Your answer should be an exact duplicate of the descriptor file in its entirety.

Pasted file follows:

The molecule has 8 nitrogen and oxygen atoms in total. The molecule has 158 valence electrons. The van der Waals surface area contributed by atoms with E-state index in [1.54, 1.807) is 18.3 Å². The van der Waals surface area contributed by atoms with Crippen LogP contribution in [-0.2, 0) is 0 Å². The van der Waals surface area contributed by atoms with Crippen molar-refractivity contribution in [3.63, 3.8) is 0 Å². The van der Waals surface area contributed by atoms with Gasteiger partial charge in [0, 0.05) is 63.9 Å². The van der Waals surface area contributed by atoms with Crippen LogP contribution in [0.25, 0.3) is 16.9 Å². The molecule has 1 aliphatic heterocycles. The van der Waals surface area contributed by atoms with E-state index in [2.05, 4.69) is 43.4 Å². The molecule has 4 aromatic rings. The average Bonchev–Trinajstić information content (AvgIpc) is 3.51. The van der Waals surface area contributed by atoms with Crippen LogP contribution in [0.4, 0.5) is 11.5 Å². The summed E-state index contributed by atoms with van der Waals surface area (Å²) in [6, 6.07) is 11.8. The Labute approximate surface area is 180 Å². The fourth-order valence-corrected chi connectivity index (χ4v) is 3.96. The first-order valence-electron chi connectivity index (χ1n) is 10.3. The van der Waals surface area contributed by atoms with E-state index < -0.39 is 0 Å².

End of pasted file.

The molecule has 8 nitrogen and oxygen atoms in total. The molecule has 158 valence electrons. The van der Waals surface area contributed by atoms with E-state index in [1.54, 1.807) is 18.3 Å². The van der Waals surface area contributed by atoms with Crippen LogP contribution in [-0.2, 0) is 0 Å². The van der Waals surface area contributed by atoms with Crippen molar-refractivity contribution in [3.63, 3.8) is 0 Å². The van der Waals surface area contributed by atoms with Gasteiger partial charge in [0, 0.05) is 63.9 Å². The van der Waals surface area contributed by atoms with Crippen LogP contribution in [0.25, 0.3) is 16.9 Å². The molecule has 1 aliphatic heterocycles. The van der Waals surface area contributed by atoms with E-state index in [2.05, 4.69) is 43.4 Å². The molecule has 4 aromatic rings. The average Bonchev–Trinajstić information content (AvgIpc) is 3.51. The van der Waals surface area contributed by atoms with Crippen LogP contribution in [0.4, 0.5) is 11.5 Å². The summed E-state index contributed by atoms with van der Waals surface area (Å²) in [6, 6.07) is 11.8. The Labute approximate surface area is 180 Å². The fourth-order valence-corrected chi connectivity index (χ4v) is 3.96. The first-order valence-electron chi connectivity index (χ1n) is 10.3. The van der Waals surface area contributed by atoms with E-state index < -0.39 is 0 Å².